Architect’s Newspaper: Architectural Terra Cotta is Advancing in Buffalo, NY
TITLE: Architectural terra cotta is advancing in Buffalo, New York
SOURCE: The Architect’s Newspaper
AUTHOR: Matthew Marani
Read the full article on The Architect’s Newspaper
Architectural Terracotta is Advancing in Buffalo, NY
Earlier in August, professional architects, manufacturers and academics gathered in Buffalo, NY to participate in the 2019 ACAWorkshop, hosted by Boston Valley Terra Cotta and University at Buffalo School of Architecture and Planning. The week-long event brought together 9 teams, each aiming to further innovate building solutions and other applications of architectural terra cotta. The Architect’s Newspaper came to the event and attended the final presentation where teams discussed their work in addition to a keynote speech by Selldorf Architects.
For attendees, the gathering is an opportunity to part the veil behind the architectural terra-cotta manufacturing process, experiment with new concepts, and physically transform them into full-scale prototypes.
The Architect’s Newspaper got an inside look into the workings of the Architectural Ceramic Assemblies Workshop. While they were in attendance, they had the opportunity to discuss the value of Boston Valley’s off-site Research and Development Lab with Andy Brayman, founder of The Matter Factory in Kansas City.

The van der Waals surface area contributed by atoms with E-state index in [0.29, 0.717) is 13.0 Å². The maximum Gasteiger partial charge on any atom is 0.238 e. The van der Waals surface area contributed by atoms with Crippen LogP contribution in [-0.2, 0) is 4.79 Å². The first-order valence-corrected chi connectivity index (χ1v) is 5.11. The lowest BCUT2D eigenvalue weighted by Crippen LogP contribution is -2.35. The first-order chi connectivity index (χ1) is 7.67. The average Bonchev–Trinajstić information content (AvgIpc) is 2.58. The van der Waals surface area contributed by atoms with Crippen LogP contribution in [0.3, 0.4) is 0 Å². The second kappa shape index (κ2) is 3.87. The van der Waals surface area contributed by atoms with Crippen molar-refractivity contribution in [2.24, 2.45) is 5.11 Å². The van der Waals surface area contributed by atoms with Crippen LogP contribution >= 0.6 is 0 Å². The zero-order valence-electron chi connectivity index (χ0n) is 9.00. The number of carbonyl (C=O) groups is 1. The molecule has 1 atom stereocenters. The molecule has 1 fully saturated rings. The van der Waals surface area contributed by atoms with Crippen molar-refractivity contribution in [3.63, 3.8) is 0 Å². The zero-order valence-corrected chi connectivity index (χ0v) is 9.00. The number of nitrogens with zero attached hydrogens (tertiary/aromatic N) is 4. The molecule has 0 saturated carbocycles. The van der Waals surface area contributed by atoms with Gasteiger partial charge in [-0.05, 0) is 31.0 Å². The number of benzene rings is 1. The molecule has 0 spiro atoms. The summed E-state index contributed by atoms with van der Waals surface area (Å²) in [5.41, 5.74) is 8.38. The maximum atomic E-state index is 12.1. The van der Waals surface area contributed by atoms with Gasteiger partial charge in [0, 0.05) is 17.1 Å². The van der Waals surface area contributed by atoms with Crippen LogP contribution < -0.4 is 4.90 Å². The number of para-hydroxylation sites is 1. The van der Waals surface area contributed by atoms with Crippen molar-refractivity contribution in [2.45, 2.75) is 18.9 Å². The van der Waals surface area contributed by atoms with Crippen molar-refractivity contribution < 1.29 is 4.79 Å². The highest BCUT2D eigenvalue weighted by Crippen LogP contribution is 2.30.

“This strategy is helpful when taking on the ACAW projects which by their very nature contain at least one element (and often several) that could be considered experimental,” said Brayman. “The bulk of the technical know-how comes from BVTC and it is augmented by research that has been done at the Matter Factory. Taking the projects out of the main factory that is focused on the production of existing jobs allows a different dynamic to take place.”
Read the full article online at The Architect’s Newspaper website
Featured Image: Ceramic Artist, Anne Currier handles the KPF prototype at the 2019 ACAWorkshop. Photo credit: Charles Wingfelder, University at Buffalo.